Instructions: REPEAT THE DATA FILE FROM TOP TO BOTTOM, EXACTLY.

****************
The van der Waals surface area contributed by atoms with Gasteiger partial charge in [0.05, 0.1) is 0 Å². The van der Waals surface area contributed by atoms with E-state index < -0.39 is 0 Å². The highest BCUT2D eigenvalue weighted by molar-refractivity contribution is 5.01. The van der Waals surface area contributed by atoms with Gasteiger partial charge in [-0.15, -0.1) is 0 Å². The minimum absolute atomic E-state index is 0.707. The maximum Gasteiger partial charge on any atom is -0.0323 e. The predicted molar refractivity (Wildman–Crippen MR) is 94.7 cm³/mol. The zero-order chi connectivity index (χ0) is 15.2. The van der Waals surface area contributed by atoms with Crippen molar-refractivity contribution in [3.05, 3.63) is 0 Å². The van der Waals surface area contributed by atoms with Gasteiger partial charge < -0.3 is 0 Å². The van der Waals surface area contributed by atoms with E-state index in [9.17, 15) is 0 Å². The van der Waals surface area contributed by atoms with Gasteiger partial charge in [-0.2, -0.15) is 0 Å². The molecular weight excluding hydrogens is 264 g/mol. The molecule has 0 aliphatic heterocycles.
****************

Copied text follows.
The van der Waals surface area contributed by atoms with Gasteiger partial charge in [0.05, 0.1) is 0 Å². The van der Waals surface area contributed by atoms with E-state index < -0.39 is 0 Å². The highest BCUT2D eigenvalue weighted by molar-refractivity contribution is 5.01. The van der Waals surface area contributed by atoms with Gasteiger partial charge in [-0.15, -0.1) is 0 Å². The minimum absolute atomic E-state index is 0.707. The maximum Gasteiger partial charge on any atom is -0.0323 e. The predicted molar refractivity (Wildman–Crippen MR) is 94.7 cm³/mol. The zero-order chi connectivity index (χ0) is 15.2. The van der Waals surface area contributed by atoms with Crippen molar-refractivity contribution in [3.05, 3.63) is 0 Å². The van der Waals surface area contributed by atoms with Gasteiger partial charge < -0.3 is 0 Å². The van der Waals surface area contributed by atoms with E-state index in [9.17, 15) is 0 Å². The van der Waals surface area contributed by atoms with Gasteiger partial charge in [-0.2, -0.15) is 0 Å². The molecular weight excluding hydrogens is 264 g/mol. The molecule has 0 aliphatic heterocycles.